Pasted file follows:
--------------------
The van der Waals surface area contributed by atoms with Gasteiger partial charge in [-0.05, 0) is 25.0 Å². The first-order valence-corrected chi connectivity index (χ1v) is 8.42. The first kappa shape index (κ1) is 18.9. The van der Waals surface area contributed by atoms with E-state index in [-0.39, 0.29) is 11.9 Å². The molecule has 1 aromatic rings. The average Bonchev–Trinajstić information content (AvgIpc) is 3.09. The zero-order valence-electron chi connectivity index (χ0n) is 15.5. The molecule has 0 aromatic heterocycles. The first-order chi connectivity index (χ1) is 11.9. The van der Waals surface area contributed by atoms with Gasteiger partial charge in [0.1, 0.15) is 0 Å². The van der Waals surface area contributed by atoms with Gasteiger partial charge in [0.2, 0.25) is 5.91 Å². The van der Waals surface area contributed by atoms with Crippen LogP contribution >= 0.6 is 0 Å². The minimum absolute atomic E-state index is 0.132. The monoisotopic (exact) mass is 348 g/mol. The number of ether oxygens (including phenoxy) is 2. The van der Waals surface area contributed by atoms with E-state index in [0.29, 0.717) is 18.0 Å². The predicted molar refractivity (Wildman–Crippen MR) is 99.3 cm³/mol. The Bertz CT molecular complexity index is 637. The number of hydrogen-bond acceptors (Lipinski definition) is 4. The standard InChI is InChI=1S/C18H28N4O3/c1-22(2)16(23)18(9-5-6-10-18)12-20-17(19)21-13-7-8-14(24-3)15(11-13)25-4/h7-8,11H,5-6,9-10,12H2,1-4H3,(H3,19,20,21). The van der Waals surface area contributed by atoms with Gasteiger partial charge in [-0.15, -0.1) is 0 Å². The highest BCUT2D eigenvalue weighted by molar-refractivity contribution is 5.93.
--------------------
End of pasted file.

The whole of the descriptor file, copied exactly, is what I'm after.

The van der Waals surface area contributed by atoms with Gasteiger partial charge in [-0.05, 0) is 25.0 Å². The first-order valence-corrected chi connectivity index (χ1v) is 8.42. The first kappa shape index (κ1) is 18.9. The van der Waals surface area contributed by atoms with E-state index in [-0.39, 0.29) is 11.9 Å². The molecule has 1 aromatic rings. The average Bonchev–Trinajstić information content (AvgIpc) is 3.09. The zero-order valence-electron chi connectivity index (χ0n) is 15.5. The molecule has 0 aromatic heterocycles. The first-order chi connectivity index (χ1) is 11.9. The van der Waals surface area contributed by atoms with Gasteiger partial charge in [0.1, 0.15) is 0 Å². The van der Waals surface area contributed by atoms with Gasteiger partial charge in [0.2, 0.25) is 5.91 Å². The van der Waals surface area contributed by atoms with Crippen LogP contribution >= 0.6 is 0 Å². The minimum absolute atomic E-state index is 0.132. The monoisotopic (exact) mass is 348 g/mol. The number of ether oxygens (including phenoxy) is 2. The van der Waals surface area contributed by atoms with E-state index in [0.29, 0.717) is 18.0 Å². The predicted molar refractivity (Wildman–Crippen MR) is 99.3 cm³/mol. The Bertz CT molecular complexity index is 637. The number of hydrogen-bond acceptors (Lipinski definition) is 4. The standard InChI is InChI=1S/C18H28N4O3/c1-22(2)16(23)18(9-5-6-10-18)12-20-17(19)21-13-7-8-14(24-3)15(11-13)25-4/h7-8,11H,5-6,9-10,12H2,1-4H3,(H3,19,20,21). The van der Waals surface area contributed by atoms with Gasteiger partial charge in [-0.15, -0.1) is 0 Å². The highest BCUT2D eigenvalue weighted by molar-refractivity contribution is 5.93.